Government and Regulation

Environment Agency bans short-haul flights for staff.reliability high.
"The [UK] Environment Agency has become the first government-backed body to effectively ban staff from taking domestic and short-haul flights wherever there is a lower-carbon alternative. The agency said it has already reduced business car mileage by 24 per cent over the past four years, but has now moved to beef up its green travel policy by barring staff from taking flights within England and Wales, or to destinations in Northern Europe served by Eurostar. The policy, which came into effect from the start of June, is expected to cut the agency's annual carbon emissions by about 30 tonnes a year." From BusinessGreen.

BMC to Set up Two Water Recycle Plants within an Year.reliability medium.
"within a year, Mumbai will be having two recycling plants. It is expected that the plants will help recycle 250 million litres of water every day. ... if the plan works in accordance with the expectations, and if the demand for recycled water is seen, the authorities will look forward to set up 'separate pipeline for supplying water to the end user'. It has been stated by the Maharashtra Water Resources Regulatory Authority that if municipal bodies recycle sewage water and manage to make it suitable for irrigation or gardening, the tariff rates will be sliced 75% of the applicable tariffs." See Stock Watch.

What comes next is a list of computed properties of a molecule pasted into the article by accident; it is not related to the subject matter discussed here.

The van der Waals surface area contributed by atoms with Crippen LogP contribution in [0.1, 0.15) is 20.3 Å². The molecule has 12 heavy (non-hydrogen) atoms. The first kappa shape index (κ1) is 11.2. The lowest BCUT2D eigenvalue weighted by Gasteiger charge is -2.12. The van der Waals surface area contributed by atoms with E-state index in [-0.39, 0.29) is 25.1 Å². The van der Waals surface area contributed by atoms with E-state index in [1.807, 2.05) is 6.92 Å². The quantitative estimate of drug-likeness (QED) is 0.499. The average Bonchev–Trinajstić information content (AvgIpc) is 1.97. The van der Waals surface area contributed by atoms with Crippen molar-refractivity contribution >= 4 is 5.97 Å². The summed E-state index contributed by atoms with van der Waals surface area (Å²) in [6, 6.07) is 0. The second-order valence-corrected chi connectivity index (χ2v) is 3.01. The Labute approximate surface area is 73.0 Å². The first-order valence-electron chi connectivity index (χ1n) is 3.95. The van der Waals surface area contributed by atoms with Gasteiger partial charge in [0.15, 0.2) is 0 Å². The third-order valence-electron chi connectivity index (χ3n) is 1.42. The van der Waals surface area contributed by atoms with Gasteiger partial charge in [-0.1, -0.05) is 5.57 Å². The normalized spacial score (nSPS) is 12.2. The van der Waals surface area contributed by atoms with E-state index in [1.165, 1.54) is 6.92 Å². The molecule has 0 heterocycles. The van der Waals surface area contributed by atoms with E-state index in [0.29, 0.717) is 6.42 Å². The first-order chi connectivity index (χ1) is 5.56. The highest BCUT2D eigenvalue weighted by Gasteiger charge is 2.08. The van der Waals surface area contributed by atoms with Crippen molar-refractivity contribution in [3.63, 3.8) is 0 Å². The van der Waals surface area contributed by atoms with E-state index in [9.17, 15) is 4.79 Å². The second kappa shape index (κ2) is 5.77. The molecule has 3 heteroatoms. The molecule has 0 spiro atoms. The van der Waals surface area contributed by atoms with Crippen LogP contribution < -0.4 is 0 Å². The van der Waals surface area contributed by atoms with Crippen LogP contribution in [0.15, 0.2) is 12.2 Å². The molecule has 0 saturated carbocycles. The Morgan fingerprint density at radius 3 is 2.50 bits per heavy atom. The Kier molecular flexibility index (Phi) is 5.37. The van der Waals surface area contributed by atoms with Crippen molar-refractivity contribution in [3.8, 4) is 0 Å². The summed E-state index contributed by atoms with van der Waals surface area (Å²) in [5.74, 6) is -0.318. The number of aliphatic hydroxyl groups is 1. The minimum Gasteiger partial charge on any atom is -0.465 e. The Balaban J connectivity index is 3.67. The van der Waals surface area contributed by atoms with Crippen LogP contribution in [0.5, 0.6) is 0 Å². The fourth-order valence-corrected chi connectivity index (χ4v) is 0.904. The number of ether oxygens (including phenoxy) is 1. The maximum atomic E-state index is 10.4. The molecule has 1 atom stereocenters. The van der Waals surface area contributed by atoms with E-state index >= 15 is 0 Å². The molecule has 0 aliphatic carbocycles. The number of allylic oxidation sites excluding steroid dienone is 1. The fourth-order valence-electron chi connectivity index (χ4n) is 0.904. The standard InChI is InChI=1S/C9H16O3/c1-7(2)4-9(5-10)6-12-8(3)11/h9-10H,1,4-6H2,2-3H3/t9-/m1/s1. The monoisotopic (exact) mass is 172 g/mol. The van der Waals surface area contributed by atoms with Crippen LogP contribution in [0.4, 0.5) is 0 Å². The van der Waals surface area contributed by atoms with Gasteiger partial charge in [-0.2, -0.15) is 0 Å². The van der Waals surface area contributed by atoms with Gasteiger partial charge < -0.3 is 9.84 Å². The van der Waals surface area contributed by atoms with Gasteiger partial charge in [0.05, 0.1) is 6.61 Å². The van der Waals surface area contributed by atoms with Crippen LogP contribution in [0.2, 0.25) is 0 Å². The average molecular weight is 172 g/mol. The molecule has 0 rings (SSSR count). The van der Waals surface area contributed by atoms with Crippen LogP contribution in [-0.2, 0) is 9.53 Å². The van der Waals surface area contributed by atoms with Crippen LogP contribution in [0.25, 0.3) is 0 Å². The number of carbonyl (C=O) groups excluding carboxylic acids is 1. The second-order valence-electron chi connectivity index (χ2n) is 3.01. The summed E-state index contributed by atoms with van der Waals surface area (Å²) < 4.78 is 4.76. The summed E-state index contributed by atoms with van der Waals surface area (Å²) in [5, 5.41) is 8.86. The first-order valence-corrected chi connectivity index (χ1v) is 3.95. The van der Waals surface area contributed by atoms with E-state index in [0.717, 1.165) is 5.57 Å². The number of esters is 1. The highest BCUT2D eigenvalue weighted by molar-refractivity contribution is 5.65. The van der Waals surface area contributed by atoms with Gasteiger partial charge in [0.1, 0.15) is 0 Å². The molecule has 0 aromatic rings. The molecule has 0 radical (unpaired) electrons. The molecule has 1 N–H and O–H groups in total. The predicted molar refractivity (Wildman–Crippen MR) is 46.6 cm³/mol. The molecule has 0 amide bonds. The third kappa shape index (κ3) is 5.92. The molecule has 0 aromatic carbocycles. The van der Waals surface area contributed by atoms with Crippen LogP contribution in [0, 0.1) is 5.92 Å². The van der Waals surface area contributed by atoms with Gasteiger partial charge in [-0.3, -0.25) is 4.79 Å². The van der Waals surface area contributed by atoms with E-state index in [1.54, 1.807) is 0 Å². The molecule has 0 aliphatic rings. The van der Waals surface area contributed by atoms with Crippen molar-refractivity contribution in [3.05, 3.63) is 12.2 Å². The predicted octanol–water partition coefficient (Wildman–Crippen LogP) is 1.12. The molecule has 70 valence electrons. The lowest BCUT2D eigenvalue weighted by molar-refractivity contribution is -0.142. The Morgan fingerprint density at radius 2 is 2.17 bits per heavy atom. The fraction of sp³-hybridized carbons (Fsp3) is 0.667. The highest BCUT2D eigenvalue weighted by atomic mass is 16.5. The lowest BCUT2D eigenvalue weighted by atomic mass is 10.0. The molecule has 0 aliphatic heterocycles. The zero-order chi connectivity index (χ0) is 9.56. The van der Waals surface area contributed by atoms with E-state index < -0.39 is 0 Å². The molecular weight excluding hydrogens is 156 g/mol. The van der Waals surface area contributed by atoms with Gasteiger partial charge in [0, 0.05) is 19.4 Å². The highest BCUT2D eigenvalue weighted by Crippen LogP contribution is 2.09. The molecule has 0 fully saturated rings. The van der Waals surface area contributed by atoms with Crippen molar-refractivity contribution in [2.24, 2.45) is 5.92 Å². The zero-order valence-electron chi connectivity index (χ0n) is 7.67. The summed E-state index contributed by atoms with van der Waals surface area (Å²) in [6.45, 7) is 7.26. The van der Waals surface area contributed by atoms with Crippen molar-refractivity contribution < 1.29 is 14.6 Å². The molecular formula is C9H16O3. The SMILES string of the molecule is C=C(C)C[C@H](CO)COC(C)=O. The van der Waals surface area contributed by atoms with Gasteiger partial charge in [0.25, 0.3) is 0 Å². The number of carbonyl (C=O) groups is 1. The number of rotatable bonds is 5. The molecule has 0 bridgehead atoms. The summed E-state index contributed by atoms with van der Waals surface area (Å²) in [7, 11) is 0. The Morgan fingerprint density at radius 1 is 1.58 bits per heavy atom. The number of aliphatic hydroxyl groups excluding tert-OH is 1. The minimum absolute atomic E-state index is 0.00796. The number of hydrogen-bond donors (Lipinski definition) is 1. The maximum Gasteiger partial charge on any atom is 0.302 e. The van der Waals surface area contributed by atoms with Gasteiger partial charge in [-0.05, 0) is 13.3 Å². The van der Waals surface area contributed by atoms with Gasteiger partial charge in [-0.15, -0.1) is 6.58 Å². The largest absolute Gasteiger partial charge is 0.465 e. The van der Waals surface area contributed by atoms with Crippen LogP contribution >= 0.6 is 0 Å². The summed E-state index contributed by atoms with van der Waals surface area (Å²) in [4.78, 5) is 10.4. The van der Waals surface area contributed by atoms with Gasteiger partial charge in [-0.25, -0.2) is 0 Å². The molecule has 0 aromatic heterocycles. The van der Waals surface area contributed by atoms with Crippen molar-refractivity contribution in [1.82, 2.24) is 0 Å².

Taiwan outlying islands to lead emissions cut effort.reliability high.
Taiwan "will invest heavily in wind power on the Penghu islands in the Taiwan Strait. The aim is to raise renewable energy production to half total consumption of the 90,000 population, officials said. On the Kinmen islets, also known as Quemoy, T$3 billion ($90 million) will be spent to develop solar power, recycle water and push eco-friendly architecture for the 70,000 people who live there, the Environmental Protection Administration said." Reuters story.

Science and Economics

Air pollution may help trigger cardiac arrest.reliability high.
"The dirtier the air, the more likely people are to suffer sudden cardiac arrest, new research from Australia shows. ... Airborne particles are harmful to people with existing health problems, the researchers add, but they could also trigger heart attack or even sudden death in people with no apparent symptoms of cardiovascular disease. ... 'the present study suggests an increase in the risk of cardiac effects at concentrations below the current air quality standards in Australia.'" See Reuters story. Abstract of paper here.

Toxic cities mock 'healthy' cycle riding.reliability high.
"a study has shown that people riding in cities inhale tens of millions of toxic nanoparticles with every breath, at least five times more than drivers or pedestrians." From The Sunday Times. Abstract of paper here. ["Define irony."]

[Crossposted from HaraBara.com courtesy of HaraBara, Inc. Copyright © 2010 HaraBara, Inc.]